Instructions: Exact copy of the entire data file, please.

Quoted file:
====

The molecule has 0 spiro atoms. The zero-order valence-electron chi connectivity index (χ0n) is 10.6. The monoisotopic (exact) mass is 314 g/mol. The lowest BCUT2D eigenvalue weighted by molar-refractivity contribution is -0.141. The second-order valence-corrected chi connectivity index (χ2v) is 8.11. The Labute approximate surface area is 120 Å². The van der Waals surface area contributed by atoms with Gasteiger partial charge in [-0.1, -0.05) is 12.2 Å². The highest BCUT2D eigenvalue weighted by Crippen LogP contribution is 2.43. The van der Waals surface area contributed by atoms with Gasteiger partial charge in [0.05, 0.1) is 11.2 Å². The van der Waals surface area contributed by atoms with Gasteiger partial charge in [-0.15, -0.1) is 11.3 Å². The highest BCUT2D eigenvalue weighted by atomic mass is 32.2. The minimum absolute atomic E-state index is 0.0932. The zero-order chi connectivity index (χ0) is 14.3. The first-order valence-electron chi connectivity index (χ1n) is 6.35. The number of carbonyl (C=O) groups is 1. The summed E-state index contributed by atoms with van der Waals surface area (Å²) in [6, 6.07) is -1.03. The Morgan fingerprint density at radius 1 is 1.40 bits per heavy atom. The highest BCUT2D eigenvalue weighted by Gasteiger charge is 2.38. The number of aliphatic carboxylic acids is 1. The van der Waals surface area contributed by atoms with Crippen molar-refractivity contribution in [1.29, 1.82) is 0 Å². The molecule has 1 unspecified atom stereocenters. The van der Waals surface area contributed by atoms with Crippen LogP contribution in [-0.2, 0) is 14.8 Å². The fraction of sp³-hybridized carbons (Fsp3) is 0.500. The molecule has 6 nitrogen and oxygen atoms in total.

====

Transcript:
The molecule has 0 spiro atoms. The zero-order valence-electron chi connectivity index (χ0n) is 10.6. The monoisotopic (exact) mass is 314 g/mol. The lowest BCUT2D eigenvalue weighted by molar-refractivity contribution is -0.141. The second-order valence-corrected chi connectivity index (χ2v) is 8.11. The Labute approximate surface area is 120 Å². The van der Waals surface area contributed by atoms with Gasteiger partial charge in [-0.1, -0.05) is 12.2 Å². The highest BCUT2D eigenvalue weighted by Crippen LogP contribution is 2.43. The van der Waals surface area contributed by atoms with Gasteiger partial charge in [0.05, 0.1) is 11.2 Å². The van der Waals surface area contributed by atoms with Gasteiger partial charge in [-0.15, -0.1) is 11.3 Å². The highest BCUT2D eigenvalue weighted by atomic mass is 32.2. The minimum absolute atomic E-state index is 0.0932. The zero-order chi connectivity index (χ0) is 14.3. The first-order valence-electron chi connectivity index (χ1n) is 6.35. The number of carbonyl (C=O) groups is 1. The summed E-state index contributed by atoms with van der Waals surface area (Å²) in [6, 6.07) is -1.03. The Morgan fingerprint density at radius 1 is 1.40 bits per heavy atom. The highest BCUT2D eigenvalue weighted by Gasteiger charge is 2.38. The number of aliphatic carboxylic acids is 1. The van der Waals surface area contributed by atoms with Crippen molar-refractivity contribution in [1.29, 1.82) is 0 Å². The molecule has 1 unspecified atom stereocenters. The van der Waals surface area contributed by atoms with Crippen LogP contribution in [-0.2, 0) is 14.8 Å². The fraction of sp³-hybridized carbons (Fsp3) is 0.500. The molecule has 6 nitrogen and oxygen atoms in total.